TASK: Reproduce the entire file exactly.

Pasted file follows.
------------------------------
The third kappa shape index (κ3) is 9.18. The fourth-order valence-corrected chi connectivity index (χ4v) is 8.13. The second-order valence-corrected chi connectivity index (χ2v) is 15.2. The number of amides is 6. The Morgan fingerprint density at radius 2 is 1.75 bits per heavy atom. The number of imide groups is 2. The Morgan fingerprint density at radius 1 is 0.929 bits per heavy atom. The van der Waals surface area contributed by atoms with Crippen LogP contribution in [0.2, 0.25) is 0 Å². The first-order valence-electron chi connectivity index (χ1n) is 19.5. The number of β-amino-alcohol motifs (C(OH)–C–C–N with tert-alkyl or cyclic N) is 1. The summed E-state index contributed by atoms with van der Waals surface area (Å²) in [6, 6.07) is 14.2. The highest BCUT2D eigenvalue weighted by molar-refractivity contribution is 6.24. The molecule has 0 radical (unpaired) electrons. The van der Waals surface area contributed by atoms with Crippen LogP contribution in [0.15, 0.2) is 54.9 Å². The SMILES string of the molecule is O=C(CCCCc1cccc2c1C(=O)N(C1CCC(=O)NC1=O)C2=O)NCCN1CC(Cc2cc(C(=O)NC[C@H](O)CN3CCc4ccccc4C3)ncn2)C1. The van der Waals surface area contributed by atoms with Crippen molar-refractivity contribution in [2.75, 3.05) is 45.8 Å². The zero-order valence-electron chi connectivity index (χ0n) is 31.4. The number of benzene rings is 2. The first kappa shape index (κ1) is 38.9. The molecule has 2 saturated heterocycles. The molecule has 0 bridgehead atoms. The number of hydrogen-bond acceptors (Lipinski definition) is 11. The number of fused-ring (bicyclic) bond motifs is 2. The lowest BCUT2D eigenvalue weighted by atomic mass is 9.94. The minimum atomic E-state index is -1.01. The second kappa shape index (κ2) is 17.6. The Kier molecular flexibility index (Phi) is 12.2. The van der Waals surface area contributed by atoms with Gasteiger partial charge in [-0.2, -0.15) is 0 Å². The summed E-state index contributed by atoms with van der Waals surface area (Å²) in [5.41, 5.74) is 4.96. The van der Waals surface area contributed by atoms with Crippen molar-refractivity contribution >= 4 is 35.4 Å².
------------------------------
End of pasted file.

The third kappa shape index (κ3) is 9.18. The fourth-order valence-corrected chi connectivity index (χ4v) is 8.13. The second-order valence-corrected chi connectivity index (χ2v) is 15.2. The number of amides is 6. The Morgan fingerprint density at radius 2 is 1.75 bits per heavy atom. The number of imide groups is 2. The Morgan fingerprint density at radius 1 is 0.929 bits per heavy atom. The van der Waals surface area contributed by atoms with Crippen LogP contribution in [0.2, 0.25) is 0 Å². The first-order valence-electron chi connectivity index (χ1n) is 19.5. The number of β-amino-alcohol motifs (C(OH)–C–C–N with tert-alkyl or cyclic N) is 1. The summed E-state index contributed by atoms with van der Waals surface area (Å²) in [6, 6.07) is 14.2. The highest BCUT2D eigenvalue weighted by molar-refractivity contribution is 6.24. The molecule has 0 radical (unpaired) electrons. The van der Waals surface area contributed by atoms with Crippen LogP contribution in [0.15, 0.2) is 54.9 Å². The SMILES string of the molecule is O=C(CCCCc1cccc2c1C(=O)N(C1CCC(=O)NC1=O)C2=O)NCCN1CC(Cc2cc(C(=O)NC[C@H](O)CN3CCc4ccccc4C3)ncn2)C1. The van der Waals surface area contributed by atoms with Crippen molar-refractivity contribution in [2.75, 3.05) is 45.8 Å². The zero-order valence-electron chi connectivity index (χ0n) is 31.4. The number of benzene rings is 2. The first kappa shape index (κ1) is 38.9. The molecule has 2 saturated heterocycles. The molecule has 0 bridgehead atoms. The number of hydrogen-bond acceptors (Lipinski definition) is 11. The number of fused-ring (bicyclic) bond motifs is 2. The lowest BCUT2D eigenvalue weighted by atomic mass is 9.94. The minimum atomic E-state index is -1.01. The second kappa shape index (κ2) is 17.6. The Kier molecular flexibility index (Phi) is 12.2. The van der Waals surface area contributed by atoms with Gasteiger partial charge in [-0.2, -0.15) is 0 Å². The summed E-state index contributed by atoms with van der Waals surface area (Å²) in [5.41, 5.74) is 4.96. The van der Waals surface area contributed by atoms with Crippen molar-refractivity contribution >= 4 is 35.4 Å².